Her report listed all the antidepressants she’d taken along with several she’d yet to try. Each got a colored check mark: red checks suggested Luk would likely have negative reactions to a drug, green checks suggested no negative reactions, and orange checks indicated something in between.
Next to a popular antidepressant called Celexa, for example, Luk’s test showed an orange check mark and said, “increased risk for adverse events or poor response.” That meant that because of the way her body processed the drug, Luk was more likely than the average person to experience negative side effects or see no positive results.
Sure enough, Luk recalled that when she’d taken Celexa several years earlier, she had experienced painful bruising across her arms and legs.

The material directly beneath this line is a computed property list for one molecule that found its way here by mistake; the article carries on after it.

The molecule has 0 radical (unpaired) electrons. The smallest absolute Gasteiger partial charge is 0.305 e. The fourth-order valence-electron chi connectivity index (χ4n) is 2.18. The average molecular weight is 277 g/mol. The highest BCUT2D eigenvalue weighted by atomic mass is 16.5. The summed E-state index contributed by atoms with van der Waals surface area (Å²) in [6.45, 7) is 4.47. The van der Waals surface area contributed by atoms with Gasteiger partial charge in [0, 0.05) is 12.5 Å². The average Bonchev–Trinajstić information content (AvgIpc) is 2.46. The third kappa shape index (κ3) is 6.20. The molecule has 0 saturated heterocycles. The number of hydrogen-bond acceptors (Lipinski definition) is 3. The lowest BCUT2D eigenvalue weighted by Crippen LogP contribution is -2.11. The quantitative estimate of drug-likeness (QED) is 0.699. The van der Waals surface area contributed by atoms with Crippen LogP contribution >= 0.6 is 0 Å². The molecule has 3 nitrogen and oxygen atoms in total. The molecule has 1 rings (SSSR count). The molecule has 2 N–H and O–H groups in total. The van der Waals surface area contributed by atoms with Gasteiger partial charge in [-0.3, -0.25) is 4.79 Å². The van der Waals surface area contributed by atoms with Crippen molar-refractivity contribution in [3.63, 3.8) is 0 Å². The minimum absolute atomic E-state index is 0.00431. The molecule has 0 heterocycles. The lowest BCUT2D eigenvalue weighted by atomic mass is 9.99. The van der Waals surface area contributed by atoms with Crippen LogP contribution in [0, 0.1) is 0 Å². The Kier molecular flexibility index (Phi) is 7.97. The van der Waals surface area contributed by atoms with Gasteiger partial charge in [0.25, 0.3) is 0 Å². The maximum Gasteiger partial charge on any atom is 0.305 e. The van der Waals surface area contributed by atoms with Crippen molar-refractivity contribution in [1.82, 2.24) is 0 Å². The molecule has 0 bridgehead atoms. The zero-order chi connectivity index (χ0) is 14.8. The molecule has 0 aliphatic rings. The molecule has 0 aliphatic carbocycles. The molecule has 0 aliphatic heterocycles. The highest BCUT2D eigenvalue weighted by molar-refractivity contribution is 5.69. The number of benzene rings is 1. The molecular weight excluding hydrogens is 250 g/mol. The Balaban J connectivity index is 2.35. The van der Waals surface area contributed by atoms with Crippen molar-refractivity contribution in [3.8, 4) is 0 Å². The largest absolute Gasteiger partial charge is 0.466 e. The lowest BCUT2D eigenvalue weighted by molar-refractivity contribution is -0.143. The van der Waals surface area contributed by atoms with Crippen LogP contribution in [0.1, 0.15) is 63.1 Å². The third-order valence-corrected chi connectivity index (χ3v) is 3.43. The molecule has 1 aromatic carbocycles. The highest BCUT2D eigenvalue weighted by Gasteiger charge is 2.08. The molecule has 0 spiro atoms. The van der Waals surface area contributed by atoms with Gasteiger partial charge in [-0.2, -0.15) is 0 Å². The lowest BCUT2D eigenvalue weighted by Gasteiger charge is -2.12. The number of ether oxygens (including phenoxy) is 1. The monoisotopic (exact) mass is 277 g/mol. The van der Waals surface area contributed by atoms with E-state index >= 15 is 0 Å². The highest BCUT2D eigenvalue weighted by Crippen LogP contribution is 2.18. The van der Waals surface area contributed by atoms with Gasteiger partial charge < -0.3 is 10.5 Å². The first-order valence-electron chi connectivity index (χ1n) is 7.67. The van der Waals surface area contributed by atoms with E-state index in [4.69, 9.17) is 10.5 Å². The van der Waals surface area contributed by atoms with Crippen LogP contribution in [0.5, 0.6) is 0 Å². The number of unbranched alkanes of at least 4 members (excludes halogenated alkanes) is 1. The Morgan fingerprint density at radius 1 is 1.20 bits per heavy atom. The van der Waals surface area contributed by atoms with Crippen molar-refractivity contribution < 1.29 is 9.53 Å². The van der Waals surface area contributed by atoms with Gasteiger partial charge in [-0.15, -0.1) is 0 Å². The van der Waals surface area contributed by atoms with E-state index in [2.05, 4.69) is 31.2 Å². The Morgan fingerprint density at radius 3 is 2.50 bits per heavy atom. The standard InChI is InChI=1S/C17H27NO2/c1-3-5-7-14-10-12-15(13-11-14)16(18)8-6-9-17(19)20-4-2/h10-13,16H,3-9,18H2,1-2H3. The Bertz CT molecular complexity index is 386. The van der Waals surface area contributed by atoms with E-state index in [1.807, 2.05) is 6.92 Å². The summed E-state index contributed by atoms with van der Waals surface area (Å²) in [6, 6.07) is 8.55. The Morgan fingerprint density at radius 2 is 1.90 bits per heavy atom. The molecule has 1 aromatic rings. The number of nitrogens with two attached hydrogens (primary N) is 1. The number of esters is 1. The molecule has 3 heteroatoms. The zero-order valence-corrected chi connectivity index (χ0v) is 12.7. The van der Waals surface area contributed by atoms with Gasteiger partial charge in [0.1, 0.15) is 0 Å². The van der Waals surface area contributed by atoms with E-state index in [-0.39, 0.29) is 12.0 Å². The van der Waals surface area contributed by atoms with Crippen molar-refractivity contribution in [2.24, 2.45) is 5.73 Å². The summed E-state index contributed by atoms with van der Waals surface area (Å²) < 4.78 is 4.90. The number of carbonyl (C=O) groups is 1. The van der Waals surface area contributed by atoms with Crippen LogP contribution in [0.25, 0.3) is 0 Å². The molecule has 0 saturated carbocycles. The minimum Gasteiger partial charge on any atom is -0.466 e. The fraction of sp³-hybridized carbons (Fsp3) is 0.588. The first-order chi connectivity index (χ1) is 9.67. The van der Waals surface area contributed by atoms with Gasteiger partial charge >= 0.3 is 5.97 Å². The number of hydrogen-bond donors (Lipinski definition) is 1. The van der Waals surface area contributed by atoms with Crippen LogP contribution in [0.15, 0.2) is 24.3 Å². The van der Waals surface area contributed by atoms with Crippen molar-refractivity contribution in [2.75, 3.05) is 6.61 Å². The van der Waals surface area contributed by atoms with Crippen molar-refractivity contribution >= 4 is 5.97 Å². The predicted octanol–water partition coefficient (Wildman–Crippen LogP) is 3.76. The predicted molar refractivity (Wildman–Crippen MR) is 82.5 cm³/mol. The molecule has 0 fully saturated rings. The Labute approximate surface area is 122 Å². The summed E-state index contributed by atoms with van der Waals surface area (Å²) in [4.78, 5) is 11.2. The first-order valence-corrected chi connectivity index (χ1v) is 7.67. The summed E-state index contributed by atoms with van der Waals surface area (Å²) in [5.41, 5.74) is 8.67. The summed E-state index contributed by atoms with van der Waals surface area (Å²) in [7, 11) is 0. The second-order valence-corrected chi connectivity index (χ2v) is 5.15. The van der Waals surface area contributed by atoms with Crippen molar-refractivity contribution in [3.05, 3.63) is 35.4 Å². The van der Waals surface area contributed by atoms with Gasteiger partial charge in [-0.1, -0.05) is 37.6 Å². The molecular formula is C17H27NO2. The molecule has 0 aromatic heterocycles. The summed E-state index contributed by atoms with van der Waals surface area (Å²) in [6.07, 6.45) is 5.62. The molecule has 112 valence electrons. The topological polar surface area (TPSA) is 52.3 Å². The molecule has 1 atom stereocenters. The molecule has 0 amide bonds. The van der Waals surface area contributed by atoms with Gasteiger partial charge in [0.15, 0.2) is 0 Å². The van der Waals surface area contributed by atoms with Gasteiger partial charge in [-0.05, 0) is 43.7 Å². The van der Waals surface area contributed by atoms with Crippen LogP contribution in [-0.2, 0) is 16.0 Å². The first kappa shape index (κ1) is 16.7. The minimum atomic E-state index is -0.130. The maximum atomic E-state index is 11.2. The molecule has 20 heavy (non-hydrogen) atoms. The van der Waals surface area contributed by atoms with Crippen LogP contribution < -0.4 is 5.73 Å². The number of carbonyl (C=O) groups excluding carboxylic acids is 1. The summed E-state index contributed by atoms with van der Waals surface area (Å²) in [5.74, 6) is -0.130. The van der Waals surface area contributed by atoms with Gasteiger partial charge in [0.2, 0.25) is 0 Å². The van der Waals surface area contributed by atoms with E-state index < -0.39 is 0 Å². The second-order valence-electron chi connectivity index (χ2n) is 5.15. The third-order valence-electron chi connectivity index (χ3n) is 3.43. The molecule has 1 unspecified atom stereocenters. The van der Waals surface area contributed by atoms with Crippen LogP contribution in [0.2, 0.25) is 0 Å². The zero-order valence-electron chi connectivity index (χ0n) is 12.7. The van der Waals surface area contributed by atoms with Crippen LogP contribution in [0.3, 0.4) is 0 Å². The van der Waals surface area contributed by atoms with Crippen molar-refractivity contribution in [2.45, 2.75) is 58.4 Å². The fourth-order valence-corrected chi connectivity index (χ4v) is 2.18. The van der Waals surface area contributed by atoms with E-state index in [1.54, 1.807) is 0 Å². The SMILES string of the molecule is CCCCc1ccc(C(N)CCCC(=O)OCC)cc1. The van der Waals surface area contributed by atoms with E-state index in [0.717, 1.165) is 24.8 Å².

But another drug Luk had recently begun taking, called Topamax, carried a green check and said “use as directed – no known gene-drug interactions.” Despite taking that medication for several weeks, however, Luk said she hadn’t experienced any change in her symptoms.
So she went back to trial and error.
Daniel Dowd, Genomind’s vice president of medical affairs, acknowledged that some patients may read too much into the test.
“I think patients do tend to think, ‘OK, this is going say exactly what this specific drug is going to do for me,’ and that’s not what this test is,” Dowd told Business Insider. “Like any other branch of medicine, [the test] provides an estimation of risk.”